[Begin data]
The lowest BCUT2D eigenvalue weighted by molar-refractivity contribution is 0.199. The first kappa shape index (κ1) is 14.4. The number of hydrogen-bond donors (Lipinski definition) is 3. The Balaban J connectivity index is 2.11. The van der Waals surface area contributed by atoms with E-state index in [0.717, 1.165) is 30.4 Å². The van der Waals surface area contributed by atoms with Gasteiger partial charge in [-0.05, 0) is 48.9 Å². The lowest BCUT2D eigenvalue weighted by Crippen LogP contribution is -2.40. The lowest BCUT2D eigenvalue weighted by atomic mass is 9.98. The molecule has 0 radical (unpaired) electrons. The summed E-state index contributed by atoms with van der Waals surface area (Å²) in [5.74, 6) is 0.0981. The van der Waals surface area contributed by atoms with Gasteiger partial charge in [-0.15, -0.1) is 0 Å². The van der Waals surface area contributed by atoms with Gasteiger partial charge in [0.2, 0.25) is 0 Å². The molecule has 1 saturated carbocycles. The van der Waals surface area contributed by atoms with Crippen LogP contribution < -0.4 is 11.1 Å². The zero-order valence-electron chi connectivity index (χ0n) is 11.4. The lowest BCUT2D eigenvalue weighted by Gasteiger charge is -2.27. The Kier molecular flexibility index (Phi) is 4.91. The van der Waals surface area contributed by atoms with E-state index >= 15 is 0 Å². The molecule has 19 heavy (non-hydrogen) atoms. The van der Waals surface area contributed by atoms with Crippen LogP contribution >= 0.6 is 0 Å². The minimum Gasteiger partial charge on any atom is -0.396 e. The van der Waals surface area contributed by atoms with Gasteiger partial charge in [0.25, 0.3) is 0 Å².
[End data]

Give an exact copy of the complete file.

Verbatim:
The lowest BCUT2D eigenvalue weighted by molar-refractivity contribution is 0.199. The first kappa shape index (κ1) is 14.4. The number of hydrogen-bond donors (Lipinski definition) is 3. The Balaban J connectivity index is 2.11. The van der Waals surface area contributed by atoms with E-state index in [0.717, 1.165) is 30.4 Å². The van der Waals surface area contributed by atoms with Gasteiger partial charge in [-0.05, 0) is 48.9 Å². The lowest BCUT2D eigenvalue weighted by Crippen LogP contribution is -2.40. The lowest BCUT2D eigenvalue weighted by atomic mass is 9.98. The molecule has 0 radical (unpaired) electrons. The summed E-state index contributed by atoms with van der Waals surface area (Å²) in [5.74, 6) is 0.0981. The van der Waals surface area contributed by atoms with Gasteiger partial charge in [-0.15, -0.1) is 0 Å². The van der Waals surface area contributed by atoms with Gasteiger partial charge in [0.2, 0.25) is 0 Å². The molecule has 1 saturated carbocycles. The van der Waals surface area contributed by atoms with Crippen LogP contribution < -0.4 is 11.1 Å². The zero-order valence-electron chi connectivity index (χ0n) is 11.4. The lowest BCUT2D eigenvalue weighted by Gasteiger charge is -2.27. The Kier molecular flexibility index (Phi) is 4.91. The van der Waals surface area contributed by atoms with E-state index >= 15 is 0 Å². The molecule has 19 heavy (non-hydrogen) atoms. The van der Waals surface area contributed by atoms with Crippen LogP contribution >= 0.6 is 0 Å². The minimum Gasteiger partial charge on any atom is -0.396 e. The van der Waals surface area contributed by atoms with Gasteiger partial charge in [0.25, 0.3) is 0 Å².